Student Wikipedia Use Policy (aboutthis policy statement)
Alan Liu

To the Student: Appropriate Use of Wikipedia

In recent years, Wikipedia ( has become one of the most important and useful resources on the Internet. Created by an open community of authors (anyone can contribute, edit, or correct articles), it has become a powerful resource for researchers to consult alongside other established library and online resources. As in the case of all tools, however, its value is a function of appropriateness. In the case of college-level essays or research papers, students should keep in mind the following two limitations, one applying to all encyclopedias, and the other specifically to Wikipedia:

  1. As in the case of any encyclopedia, Wikipedia is not appropriate as the primary or sole reference for anything that is central to an argument, complex, or controversial. "Central to an argument" means that the topic in question is crucial for the paper. (For example, a paper about Shakespeare or postmodernism cannot rely on an encyclopedia article on those topics.) "Complex" means anything requiring analysis, critical thought, or evaluation. (For example, it is not persuasive to cite an encyclopedia on "spirituality.") "Controversial" means anything that requires listening to the original voices in a debate because no consensus or conventional view has yet emerged. (For example, cite an encyclopedia on the historical facts underlying a recent political election, but not on the meaning or trends indicated by that election.)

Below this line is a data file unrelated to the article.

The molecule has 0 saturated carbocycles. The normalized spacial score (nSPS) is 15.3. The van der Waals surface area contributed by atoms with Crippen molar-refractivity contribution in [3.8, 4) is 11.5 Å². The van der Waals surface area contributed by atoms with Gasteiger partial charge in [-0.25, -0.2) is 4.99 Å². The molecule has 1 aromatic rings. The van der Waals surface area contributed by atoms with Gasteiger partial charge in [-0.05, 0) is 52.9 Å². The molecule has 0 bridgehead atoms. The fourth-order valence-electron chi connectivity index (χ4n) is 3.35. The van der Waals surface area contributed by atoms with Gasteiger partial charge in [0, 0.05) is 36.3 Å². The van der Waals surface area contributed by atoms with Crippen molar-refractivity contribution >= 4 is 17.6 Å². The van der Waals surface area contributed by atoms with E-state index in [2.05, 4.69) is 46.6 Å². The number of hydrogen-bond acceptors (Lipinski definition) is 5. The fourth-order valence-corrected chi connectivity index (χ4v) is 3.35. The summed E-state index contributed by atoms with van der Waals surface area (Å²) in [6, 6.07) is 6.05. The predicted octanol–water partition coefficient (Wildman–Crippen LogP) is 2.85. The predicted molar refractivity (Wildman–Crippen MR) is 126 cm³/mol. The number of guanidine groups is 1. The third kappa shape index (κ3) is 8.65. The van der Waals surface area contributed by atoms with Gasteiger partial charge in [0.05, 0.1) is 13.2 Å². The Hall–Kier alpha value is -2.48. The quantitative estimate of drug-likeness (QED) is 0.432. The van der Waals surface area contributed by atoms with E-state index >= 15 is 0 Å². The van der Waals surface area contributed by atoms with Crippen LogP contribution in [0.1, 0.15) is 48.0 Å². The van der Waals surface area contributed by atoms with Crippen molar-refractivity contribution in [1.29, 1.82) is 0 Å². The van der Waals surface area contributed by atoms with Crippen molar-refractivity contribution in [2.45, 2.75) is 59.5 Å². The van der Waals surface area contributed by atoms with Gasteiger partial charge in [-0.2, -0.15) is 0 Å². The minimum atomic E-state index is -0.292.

These limitations are due to the fact that encyclopedia articles are second- or third-hand summaries. They are excellent starting points for learning about something. But a college-level research paper or critical essay needs to consult directly the articles, books, or other sources mentioned by an encyclopedia article and use those as the reference. The best such sources are usually those that have been refereed ("peer-reviewed" by other scholars before acceptance for publication, which is the case for most scholarly journals and books) or, in the case of current events, journalistic or other resources that are relatively authoritative in their field.

    However, a Wikipedia citation can be an appropriate convenience when the point being supported is minor, non-controversial, or also supported by other evidence.

    In addition, Wikipedia is an appropriate source for some extremely recent topics (especially in popular culture or technology) for which it provides the sole or best available synthetic, analytical, or historical discussion. In such cases, however, due diligence requires at least glancing at the editing "history" of the article (available through the "history" tab at the top) to get a sense of how controversial or consensual, unstable or stable, the article has been. (Such due diligence is like sticking one's hand in the shower before getting in: not a precise measure of reliabillity, but a good way not to get burned.)
  2. Wikipedia has special limitations because it is an online encyclopedia written by a largely unregulated, worldwide, and often anonymous community of contributors. The principle of "many-eyes" policing upon which Wikipedia depends for quality-control (that is, many people looking at and correcting articles) works impressively well in many cases. However: